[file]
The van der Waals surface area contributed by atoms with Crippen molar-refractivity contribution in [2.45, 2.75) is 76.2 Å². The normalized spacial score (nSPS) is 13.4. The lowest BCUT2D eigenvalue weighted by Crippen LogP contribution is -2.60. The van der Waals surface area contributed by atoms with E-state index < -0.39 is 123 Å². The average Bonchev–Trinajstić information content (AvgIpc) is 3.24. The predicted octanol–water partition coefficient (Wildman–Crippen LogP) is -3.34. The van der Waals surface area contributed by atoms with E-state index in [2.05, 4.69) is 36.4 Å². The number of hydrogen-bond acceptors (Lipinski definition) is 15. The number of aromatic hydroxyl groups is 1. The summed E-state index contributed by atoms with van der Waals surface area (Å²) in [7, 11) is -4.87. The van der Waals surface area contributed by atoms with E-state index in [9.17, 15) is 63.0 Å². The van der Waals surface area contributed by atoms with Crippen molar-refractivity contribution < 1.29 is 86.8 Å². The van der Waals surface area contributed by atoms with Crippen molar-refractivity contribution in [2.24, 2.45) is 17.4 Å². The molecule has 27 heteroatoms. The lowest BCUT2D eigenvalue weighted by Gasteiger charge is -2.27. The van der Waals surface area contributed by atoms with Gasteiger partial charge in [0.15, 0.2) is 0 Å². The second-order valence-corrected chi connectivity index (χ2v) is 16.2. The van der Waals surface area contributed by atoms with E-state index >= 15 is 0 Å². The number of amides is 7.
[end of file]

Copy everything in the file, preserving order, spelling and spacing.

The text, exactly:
The van der Waals surface area contributed by atoms with Crippen molar-refractivity contribution in [2.45, 2.75) is 76.2 Å². The normalized spacial score (nSPS) is 13.4. The lowest BCUT2D eigenvalue weighted by Crippen LogP contribution is -2.60. The van der Waals surface area contributed by atoms with E-state index < -0.39 is 123 Å². The average Bonchev–Trinajstić information content (AvgIpc) is 3.24. The predicted octanol–water partition coefficient (Wildman–Crippen LogP) is -3.34. The van der Waals surface area contributed by atoms with E-state index in [2.05, 4.69) is 36.4 Å². The number of hydrogen-bond acceptors (Lipinski definition) is 15. The number of aromatic hydroxyl groups is 1. The summed E-state index contributed by atoms with van der Waals surface area (Å²) in [7, 11) is -4.87. The van der Waals surface area contributed by atoms with E-state index in [9.17, 15) is 63.0 Å². The van der Waals surface area contributed by atoms with Crippen molar-refractivity contribution < 1.29 is 86.8 Å². The van der Waals surface area contributed by atoms with Crippen molar-refractivity contribution in [2.24, 2.45) is 17.4 Å². The molecule has 27 heteroatoms. The lowest BCUT2D eigenvalue weighted by Gasteiger charge is -2.27. The van der Waals surface area contributed by atoms with Gasteiger partial charge in [0.15, 0.2) is 0 Å². The second-order valence-corrected chi connectivity index (χ2v) is 16.2. The van der Waals surface area contributed by atoms with E-state index >= 15 is 0 Å². The number of amides is 7.